Taiwan holds massive military exercises in Han Kuang as tensions with China rise


By Eric Cheung, CNN

(CNN) — In simulated scenes, a hostile enemy tries to take control of a key waterway near the Taiwanese capital. Attacking from the sea and the air, the invading forces targeted the mouth of the Tamsui River on the island’s north coast, a strategic estuary that provided direct access to central Taipei.

In response, the Taiwanese military shoved Indigenous Defense Fighter (IDF) jets and tanks, while ground troops detonated explosives to halt the advance.

The scenes are part of the week-long Han Kuang drills that took place across Taiwan and its outer islands through Friday. The annual event has been running since 1984 and involves all branches of the Taiwanese military – including its reserve forces – with the aim of bolstering overall defense capabilities.

This year the drills have taken on greater significance amid growing concerns over China’s intentions towards Taiwan – a self-governing island that Beijing’s ruling Communist Party claims as its own.

These concerns have been heightened by Russia’s invasion of Ukraine. Beijing does not rule out the use of force to take control of Taiwan and is exerting increasing military pressure on the island by sending planes into its self-declared air defense identification zone.

Beijing also reacted harshly to reports that US House Speaker Nancy Pelosi was planning a trip to Taipei, warning that China’s military would “resolutely defend national sovereignty” if confronted by “forces”. exteriors” encouraging the independence of Taiwan.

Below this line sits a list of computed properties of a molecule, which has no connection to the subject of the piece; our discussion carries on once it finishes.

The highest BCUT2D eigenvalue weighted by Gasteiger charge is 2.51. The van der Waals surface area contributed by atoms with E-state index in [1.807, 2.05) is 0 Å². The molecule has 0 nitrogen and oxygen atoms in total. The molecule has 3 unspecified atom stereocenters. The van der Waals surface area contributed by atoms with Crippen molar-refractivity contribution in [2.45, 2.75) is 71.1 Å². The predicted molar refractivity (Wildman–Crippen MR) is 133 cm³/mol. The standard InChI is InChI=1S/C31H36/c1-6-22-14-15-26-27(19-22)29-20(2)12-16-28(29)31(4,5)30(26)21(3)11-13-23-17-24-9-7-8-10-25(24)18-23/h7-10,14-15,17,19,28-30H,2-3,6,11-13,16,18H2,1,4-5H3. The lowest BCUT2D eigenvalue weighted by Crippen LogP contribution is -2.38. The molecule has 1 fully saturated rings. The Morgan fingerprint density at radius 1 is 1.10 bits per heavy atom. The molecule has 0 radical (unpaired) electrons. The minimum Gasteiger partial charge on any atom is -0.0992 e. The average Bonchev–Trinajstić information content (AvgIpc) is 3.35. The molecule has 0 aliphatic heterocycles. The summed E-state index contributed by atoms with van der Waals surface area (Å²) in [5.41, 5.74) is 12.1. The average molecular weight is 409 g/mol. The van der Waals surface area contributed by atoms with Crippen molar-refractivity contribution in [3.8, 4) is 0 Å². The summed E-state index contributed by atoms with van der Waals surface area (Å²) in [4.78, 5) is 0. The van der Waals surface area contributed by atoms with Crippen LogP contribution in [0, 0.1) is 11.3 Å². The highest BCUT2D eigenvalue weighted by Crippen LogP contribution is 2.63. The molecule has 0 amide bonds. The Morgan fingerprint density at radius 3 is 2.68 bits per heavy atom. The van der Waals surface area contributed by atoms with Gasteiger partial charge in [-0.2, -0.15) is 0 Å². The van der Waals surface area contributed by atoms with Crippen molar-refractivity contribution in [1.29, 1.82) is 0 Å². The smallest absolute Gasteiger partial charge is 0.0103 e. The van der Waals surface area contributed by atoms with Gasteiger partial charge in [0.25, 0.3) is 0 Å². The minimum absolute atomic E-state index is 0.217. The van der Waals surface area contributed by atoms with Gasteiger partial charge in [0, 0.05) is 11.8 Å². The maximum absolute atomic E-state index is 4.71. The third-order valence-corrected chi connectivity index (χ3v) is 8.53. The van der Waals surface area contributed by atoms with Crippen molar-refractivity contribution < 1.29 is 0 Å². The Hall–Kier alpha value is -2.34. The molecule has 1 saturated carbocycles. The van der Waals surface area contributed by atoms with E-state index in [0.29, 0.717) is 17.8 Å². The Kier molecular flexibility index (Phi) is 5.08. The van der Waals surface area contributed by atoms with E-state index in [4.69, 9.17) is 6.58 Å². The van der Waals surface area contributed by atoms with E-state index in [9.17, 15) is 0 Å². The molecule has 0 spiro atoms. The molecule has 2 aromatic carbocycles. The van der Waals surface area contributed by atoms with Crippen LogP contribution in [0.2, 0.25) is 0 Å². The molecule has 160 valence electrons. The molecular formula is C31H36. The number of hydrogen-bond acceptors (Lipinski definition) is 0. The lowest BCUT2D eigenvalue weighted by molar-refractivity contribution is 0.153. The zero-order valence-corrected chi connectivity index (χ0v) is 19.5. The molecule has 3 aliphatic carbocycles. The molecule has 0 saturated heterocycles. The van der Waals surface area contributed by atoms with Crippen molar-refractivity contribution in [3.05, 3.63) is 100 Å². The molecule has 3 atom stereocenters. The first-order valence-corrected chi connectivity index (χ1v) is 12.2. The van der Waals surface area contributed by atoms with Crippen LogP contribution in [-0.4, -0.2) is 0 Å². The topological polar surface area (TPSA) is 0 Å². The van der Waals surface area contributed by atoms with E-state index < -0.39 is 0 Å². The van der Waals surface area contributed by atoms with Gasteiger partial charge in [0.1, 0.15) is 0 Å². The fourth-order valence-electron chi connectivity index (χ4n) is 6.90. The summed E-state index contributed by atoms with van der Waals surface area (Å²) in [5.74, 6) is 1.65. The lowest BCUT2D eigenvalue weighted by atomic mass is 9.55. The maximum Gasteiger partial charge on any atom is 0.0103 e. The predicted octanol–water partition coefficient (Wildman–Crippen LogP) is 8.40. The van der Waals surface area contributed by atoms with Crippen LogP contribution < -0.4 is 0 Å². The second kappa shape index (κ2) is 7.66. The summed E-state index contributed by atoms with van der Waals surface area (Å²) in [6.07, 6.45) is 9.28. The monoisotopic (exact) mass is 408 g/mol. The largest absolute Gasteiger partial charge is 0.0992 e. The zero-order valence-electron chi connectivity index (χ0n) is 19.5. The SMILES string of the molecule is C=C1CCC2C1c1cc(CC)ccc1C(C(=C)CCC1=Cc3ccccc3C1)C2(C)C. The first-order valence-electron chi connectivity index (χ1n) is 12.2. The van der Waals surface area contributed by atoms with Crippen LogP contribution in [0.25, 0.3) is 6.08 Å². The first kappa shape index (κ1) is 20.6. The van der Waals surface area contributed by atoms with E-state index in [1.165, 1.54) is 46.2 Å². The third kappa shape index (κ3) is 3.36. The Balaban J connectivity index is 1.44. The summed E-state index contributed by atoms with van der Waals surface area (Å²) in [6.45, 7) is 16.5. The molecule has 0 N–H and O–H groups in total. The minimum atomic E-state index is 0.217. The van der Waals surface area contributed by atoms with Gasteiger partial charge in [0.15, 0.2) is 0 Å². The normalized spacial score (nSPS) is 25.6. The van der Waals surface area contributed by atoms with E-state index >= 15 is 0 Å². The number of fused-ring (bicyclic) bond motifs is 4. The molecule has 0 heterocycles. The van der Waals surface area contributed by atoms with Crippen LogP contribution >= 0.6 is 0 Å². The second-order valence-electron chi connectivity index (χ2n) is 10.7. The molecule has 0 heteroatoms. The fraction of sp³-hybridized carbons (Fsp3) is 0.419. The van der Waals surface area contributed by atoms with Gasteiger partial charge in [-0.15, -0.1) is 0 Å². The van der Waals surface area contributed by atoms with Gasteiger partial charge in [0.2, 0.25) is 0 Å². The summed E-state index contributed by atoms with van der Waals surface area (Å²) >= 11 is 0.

“China demands that the United States take concrete steps to fulfill its commitment not to support ‘Taiwan independence’ and not to arrange Pelosi’s visit to Taiwan,” the ministry spokesperson said on Tuesday. Defense Chinese Tan Kefei in response to questions about Pelosi’s trip to Taipei.

“If the United States insists on going its own way, the Chinese military will never sit idly by, and it will certainly take strong measures to thwart the interference of any outside force and the separatists’ plans for ‘independence’. of Taiwan “and resolutely uphold national sovereignty and territorial integrity,” Tan added.

A week-long military exercise

The Han Kuang drills are the largest annual live-fire drills of its kind held each year in Taiwan, a democratically-ruled island of 24 million people.

On Tuesday, as Taiwanese President Tsai Ing-wen looked on, the island’s military staged an attack on Su’ao Naval Base, a major military port in northeast Taiwan, with its forces playing both the role of aggressor and defender.

For two hours, Mirage 2000s and F-16s raced to intercept warplanes invading from the east; helicopters played cat and mouse with submarines; and guided missile destroyers fired cannons, missiles and torpedoes at an imaginary armada heading for the shore.

The drills demonstrate “the ability and determination of our military to defend our country,” Tsai told troops afterwards.

It is likely that the Chinese military will be among those most interested in the conduct of the exercises.